• Record Label: Old West
  • Release Date: Jul 27, 2004
User Score
8.2

Universal acclaim- based on 13 Ratings

User score distribution:
  1. Positive: 12 out of 13
  2. Negative: 0 out of 13

Review this album

  1. Your Score
    0 out of 10
    Rate this:
    • 10
    • 9
    • 8
    • 7
    • 6
    • 5
    • 4
    • 3
    • 2
    • 1
    • 0
    • 0
  1. Submit
  2. Check Spelling
  1. Katie
    Aug 9, 2004
    8
    It's solid throughout. Won't Be Home, In the Satellite Rides a Star, and Adelaide especially are top-notch. Definitely not as bad as they say, and worth repeated listens.
  2. CliffD
    Jan 25, 2005
    8
    This album is an example of how versatile these guys can be. Adelaide is the best song the 97s have ever put together. Tracks such as Won't Be Home and Friends Forever take us back to the "Too Far To Care" era. This is a very well rounded album and a great purchase.
  3. BradB
    Jul 27, 2004
    9
    Their most carefree songs (and best album) since their quintessential "Too Far to Care."
  4. Ricky
    Jul 27, 2004
    8
    Don't look for Satellite Rides Vol. 2. The Old 97s revert back to the days of Hitchike to Rhome and Wreck Your Life. The songs remain solid, but they may pale to some listeners because of the rustic production. Just listen to it several times and the album begins to shine brightly.
  5. TonyP
    Jul 31, 2004
    7
    Considering the quality of most of todays music, this album shines although next to their past efforts this is not the strongest. Highlights are "Won't Be Home", "Valium Waltz", and "In the Satellite Rides a Star".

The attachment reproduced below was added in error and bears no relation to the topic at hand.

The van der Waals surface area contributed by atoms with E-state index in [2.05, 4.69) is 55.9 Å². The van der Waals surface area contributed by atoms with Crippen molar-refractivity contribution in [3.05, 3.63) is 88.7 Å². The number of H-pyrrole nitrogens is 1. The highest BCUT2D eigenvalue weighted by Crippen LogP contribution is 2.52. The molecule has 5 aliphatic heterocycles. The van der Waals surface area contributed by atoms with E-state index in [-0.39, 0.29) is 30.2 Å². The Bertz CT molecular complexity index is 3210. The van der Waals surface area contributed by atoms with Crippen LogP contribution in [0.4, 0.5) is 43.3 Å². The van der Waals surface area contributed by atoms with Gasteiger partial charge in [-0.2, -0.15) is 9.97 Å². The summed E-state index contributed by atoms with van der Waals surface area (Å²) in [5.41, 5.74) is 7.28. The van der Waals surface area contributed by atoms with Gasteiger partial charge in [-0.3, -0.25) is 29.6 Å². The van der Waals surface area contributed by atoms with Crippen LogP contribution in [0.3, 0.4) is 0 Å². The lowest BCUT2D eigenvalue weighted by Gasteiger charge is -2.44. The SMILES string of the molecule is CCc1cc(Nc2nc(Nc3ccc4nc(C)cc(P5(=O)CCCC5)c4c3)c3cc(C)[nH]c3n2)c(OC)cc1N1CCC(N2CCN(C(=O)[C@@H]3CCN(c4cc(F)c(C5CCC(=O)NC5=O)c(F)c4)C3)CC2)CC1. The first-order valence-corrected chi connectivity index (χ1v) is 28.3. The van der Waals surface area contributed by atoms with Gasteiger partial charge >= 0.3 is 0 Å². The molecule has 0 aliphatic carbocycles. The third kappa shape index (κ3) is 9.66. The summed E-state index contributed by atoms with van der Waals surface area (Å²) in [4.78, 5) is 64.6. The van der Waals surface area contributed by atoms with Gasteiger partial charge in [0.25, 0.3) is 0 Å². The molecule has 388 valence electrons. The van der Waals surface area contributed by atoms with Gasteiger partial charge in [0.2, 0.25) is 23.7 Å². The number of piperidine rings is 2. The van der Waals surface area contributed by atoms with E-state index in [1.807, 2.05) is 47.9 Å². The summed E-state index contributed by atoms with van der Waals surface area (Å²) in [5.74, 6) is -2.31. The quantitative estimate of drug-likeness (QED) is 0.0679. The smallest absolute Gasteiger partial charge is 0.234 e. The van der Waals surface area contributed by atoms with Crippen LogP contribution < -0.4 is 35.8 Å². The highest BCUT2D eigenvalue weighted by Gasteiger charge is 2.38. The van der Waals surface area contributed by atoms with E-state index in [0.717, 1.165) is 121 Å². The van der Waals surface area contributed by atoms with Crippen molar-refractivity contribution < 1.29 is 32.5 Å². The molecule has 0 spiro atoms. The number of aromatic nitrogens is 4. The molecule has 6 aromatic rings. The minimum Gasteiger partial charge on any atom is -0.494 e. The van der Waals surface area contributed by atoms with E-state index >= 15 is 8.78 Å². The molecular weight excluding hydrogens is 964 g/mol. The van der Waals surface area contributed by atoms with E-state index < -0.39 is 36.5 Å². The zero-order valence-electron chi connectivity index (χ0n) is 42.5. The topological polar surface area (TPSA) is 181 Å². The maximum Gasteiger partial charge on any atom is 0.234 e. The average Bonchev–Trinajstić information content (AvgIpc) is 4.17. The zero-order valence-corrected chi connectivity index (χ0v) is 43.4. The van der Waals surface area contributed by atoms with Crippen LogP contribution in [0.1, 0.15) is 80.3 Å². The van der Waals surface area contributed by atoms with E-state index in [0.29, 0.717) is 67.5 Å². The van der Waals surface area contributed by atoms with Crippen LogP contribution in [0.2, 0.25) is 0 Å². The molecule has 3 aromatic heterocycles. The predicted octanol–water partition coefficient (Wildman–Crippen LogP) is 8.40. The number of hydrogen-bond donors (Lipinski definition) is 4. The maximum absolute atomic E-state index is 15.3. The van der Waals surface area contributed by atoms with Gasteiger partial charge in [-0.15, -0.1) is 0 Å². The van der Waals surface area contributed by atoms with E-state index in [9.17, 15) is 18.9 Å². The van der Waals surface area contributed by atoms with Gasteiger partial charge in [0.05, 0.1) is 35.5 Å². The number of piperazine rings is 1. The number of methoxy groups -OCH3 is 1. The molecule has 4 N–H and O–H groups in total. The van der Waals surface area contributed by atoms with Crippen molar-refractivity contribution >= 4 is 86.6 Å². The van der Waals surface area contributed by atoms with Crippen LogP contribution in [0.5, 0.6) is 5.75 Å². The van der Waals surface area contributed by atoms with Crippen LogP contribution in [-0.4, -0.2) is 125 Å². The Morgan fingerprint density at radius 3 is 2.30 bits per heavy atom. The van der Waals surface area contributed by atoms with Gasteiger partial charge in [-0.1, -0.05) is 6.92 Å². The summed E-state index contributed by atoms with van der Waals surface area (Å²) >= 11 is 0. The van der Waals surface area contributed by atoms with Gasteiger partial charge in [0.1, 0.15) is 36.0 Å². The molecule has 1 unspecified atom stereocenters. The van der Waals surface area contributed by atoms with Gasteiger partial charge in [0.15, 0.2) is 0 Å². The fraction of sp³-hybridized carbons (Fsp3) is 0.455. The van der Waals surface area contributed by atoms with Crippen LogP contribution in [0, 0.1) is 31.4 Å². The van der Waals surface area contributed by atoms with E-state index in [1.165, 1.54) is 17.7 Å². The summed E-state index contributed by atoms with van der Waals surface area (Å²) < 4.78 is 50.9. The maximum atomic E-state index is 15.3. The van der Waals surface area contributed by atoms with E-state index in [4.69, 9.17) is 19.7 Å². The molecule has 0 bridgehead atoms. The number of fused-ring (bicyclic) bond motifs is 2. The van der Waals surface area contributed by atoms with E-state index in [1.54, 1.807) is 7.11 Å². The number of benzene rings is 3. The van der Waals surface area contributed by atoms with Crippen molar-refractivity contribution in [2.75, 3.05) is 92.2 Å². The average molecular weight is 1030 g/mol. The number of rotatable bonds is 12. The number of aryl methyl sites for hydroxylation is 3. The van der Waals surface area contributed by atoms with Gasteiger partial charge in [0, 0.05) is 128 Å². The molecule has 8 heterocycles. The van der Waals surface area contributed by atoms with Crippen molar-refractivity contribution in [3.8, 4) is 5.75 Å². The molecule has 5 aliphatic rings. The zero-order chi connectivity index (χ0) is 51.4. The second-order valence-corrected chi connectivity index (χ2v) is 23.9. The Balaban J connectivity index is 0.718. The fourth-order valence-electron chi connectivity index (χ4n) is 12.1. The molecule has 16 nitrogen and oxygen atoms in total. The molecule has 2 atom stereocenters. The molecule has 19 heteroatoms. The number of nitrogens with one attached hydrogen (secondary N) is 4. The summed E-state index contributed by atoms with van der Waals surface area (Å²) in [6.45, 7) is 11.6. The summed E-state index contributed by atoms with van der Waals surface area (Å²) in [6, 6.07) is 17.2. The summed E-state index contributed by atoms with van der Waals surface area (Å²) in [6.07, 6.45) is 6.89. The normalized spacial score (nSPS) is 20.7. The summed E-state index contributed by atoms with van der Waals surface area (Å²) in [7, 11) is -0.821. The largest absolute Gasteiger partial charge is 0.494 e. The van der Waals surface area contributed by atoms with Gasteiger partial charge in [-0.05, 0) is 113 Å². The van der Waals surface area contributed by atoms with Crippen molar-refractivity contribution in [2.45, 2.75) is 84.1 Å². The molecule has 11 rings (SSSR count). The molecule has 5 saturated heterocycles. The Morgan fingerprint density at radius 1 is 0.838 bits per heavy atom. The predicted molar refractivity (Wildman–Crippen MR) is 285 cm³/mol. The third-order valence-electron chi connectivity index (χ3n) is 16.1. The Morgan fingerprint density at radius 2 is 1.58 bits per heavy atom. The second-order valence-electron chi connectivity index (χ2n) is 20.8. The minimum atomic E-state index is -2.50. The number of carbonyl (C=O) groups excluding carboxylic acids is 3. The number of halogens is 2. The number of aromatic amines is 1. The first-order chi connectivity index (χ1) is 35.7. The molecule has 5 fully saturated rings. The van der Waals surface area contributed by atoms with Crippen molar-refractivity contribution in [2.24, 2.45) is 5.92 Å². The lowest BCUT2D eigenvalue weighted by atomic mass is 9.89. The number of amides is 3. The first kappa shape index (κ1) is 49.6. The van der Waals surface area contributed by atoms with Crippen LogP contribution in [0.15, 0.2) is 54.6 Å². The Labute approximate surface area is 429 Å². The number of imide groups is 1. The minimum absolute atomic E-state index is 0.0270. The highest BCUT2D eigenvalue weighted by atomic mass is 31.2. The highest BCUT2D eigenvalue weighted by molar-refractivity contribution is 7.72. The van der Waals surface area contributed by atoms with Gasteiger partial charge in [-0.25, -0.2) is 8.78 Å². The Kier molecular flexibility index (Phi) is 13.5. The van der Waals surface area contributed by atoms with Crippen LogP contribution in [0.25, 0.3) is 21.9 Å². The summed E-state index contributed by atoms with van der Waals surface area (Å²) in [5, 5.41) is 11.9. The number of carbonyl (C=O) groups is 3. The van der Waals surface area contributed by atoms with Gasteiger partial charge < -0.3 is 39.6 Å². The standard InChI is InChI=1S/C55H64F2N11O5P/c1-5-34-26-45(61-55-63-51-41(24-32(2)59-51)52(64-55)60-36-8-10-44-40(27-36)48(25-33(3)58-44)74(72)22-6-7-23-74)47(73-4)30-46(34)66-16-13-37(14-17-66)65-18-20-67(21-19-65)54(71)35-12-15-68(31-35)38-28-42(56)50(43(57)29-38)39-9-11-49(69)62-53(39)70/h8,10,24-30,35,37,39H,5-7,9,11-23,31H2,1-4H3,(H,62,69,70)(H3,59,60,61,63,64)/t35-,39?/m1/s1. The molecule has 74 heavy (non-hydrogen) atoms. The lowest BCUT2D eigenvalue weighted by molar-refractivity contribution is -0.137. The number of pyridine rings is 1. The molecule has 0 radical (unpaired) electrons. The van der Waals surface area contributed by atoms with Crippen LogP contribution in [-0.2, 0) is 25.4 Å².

6. MilanC
    Aug 1, 2004
    9
    Great CD, give it a chance.
  7. markf
    Aug 11, 2004
    8
    I hope I don't sound like a broken record, but music reviewers are some of the most-worthless, brain-dead dofuses on the face of the Earth. This album doesn't "sound" like the last few. "There's something wrong with it!" The songs seem to change in style from track to track. "It's not 'cohesive'!" Oh my, they let three vocalists sing lead. "There's weak I hope I don't sound like a broken record, but music reviewers are some of the most-worthless, brain-dead dofuses on the face of the Earth. This album doesn't "sound" like the last few. "There's something wrong with it!" The songs seem to change in style from track to track. "It's not 'cohesive'!" Oh my, they let three vocalists sing lead. "There's weak songs!" It doesn't "seem" to progress to a new level. "They're coasting!" There are some quieter, low-key songs. "It's a drag!" (Look at the title, dork.) I'll admit that when I first played the album, I was disappointed. But unlike a "music reviewer", I didn't churn out a piece on auto-pilot that used much less thought than what went into even the "weakest" song on this album. I kept playing it, alongside other googd music, and the thing just grew on me. It's very heartfelt, even when in a couple of instances, it's being humorous ( i.e. "Coahuila".) This album eventually feels as comfortable as sharing problems with your best friend. You know you might not solve anything, but you will get some relief. Plus, there's nothing wrong with ANY of the songs, and after about three listens, it IS cohesive. End of NON-review. Expand
  8. DavidG
    Jul 29, 2004
    6
    This is a very good band who has consistently put out good to great music. That being said, Drag It Up truly feels like a hodgepodge of Old 97's songs. Very little consistency as a whole and a few songs are simply weak. Production sounds somewhat flat and lacking dynamics. Overall not bad per se, just doesn't live up to previous releases that well imho.
  9. jjmoney
    Sep 19, 2004
    9
    You either got it or you don't. Hard to explain, but this one stands up with their best. It's not easy to follow a masterpiece.
Metascore
71

Generally favorable reviews - based on 15 Critics

Critic score distribution:
  1. Positive: 10 out of 15
  2. Negative: 0 out of 15
  1. Kind of a drag.
  2. Under The Radar
    80
    Old 97's have become synonymous with infectious melodies and whip-smart lyrics, and they don't disappoint on album number five. [#7]
  3. Magnet
    50
    Gradually succumbs to torpor, with track after track given over to midtempos and pretty-yet-languid riffing. [#64, p.104]